While in the airport security lines, waiting for a flight, or dining in restaurants after a long day, however, I am amazed at the copious amounts of technology that make travel easier, enable portable communication, and provide entertainment. And all this technology is being embraced by people of all generations, regardless of background.

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board buying

Navigating Rising Material Costs

Take proactive steps to minimize the impact of growing material prices.

Overseas board manufacturers have received formal notifications from major laminate suppliers about upcoming double-digit price increases for the raw materials required to produce printed circuit boards.

Compared to this time last year, gold and copper prices have risen significantly due to inflation, the push for green energy, and speculative demand and capacity limitations for these precious metals in the coming years.

While most notifications were heavy on apologies but light on details, one was specific about the increases:

  • Copper and copper foil: up 30%
  • Tin: up 40%
  • Gold: up 35%
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Booth #309


Setting Customer Expectations

Know the “whys” behind each clause in the manufacturing agreement.

Partnership is one of the most hackneyed terms in the electronics manufacturing services (EMS) industry. It often gets used to describe business relationships that are anything but partnerships. At the same time, the best EMS relationships actually are partnerships where parties have a symbiotic relationship beneficial for both companies. What drives these different relationships in the same business model? Often the answer is the program manager.

Back when outsourcing was a new concept, the most experienced employees at an original equipment manufacturer (OEM) were assigned the responsibility for the relationship. In many cases, those executives had manufacturing as well as purchasing experience. When demand or allocation surprises occurred, these experienced teams worked together for a good resolution in most cases. Today, contract manufacturing is just one more thing that most OEM purchasing departments source and manage. Buyers may or may not have ample experience managing EMS suppliers, particularly given the volume of turnover in these roles. Less experience translates to a focus on unit price, less ability to understand the impact of errors in forecasting, and difficulty in understanding issues that excess material creates.

When the right expectations are set, partners consider the entire puzzle, not just their piece.
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Designer’s Notebook
Burkhert Jr.

The Need for Speed

Put the pedal to the metal in your PCB layouts.

Printed circuit board design evolves over time and the rate of the evolution is not slowing. High-speed digital design becomes a key topic as we move forward.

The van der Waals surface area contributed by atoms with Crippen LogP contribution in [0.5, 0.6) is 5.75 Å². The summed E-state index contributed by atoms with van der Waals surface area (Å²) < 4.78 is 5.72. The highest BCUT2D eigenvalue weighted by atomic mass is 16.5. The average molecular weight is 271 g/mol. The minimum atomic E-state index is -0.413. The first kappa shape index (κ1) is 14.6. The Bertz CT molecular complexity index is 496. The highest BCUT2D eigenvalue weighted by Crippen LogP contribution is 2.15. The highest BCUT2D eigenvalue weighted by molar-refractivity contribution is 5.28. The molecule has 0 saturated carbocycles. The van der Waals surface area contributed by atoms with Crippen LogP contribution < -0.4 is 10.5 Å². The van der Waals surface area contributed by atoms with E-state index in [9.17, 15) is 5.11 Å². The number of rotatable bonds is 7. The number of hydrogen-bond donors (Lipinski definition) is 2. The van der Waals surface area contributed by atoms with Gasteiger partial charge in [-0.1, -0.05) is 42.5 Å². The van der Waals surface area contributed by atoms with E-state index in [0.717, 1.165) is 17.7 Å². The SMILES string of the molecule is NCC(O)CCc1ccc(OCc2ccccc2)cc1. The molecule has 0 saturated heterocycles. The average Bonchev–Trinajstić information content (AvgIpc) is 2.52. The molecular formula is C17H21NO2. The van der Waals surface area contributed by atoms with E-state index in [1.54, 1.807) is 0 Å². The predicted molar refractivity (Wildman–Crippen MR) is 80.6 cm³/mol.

By the time you read this, I’ll be officially old. Early retirement age is 62 and I was born in ’62 so I’m eligible for those senior discounts. One of the things that happens as we age is time seems to go by even faster. We’ve seen so much, less is novel. We’re not plowing new furrows but rather deepening ones we’ve tracked before.

I say that to say this: Circuits keep switching faster all the time. What worked in my early days no longer gets it done. My first computer didn’t have a hard drive. It had two floppy disk drives, and they were the ones with 360KB­ rather than the smaller, stiffer 1.4MB. I had DOS on one floppy and a modem driver on the other. The baud rate was a blazing 1,200B.

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design best practices

Stephen Chavez

The Era of Ultra-High-Density Interconnect Topologies Has Begun

But with it comes signal integrity and thermal issues.

Ultra-high-density interconnect (UHDI) topologies support the creation of electronic circuits with unparalleled wiring density, enabling the creation of compact yet powerful electronic devices. This month, we’ll touch on the complexities of UHDI design, the crucial role of verification methods, and the multifaceted challenges inherent in pushing the boundaries of electronic miniaturization.

Designing UHDI topologies demands a delicate balance of several factors. It begins with understanding the unique wiring density requirements dictated by the specific application and IC packaging, as well as the capabilities of the PCB fabricator. Whether for consumer electronics requiring sleek designs or aerospace systems demanding robustness, tailoring wiring density is paramount.

Achieving high wiring density alone isn’t enough, however; ensuring signal integrity is equally critical. In densely packed circuits, risks of interference and crosstalk loom large, threatening overall system performance. Meticulous planning and layout optimization are essential to mitigate these challenges.

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Material Gains

Expanding Tech Access

Our passion for technology can improve services and life experiences for everyone.

Many of us working in the electronics business, wherever we are in the value chain – from design to manufacturing, as well as marketing, sales and support – are more than simple creators of technology. We are also fans, adopters and evangelists. As a species, we have always pursued technologies with the goal of making our lives better.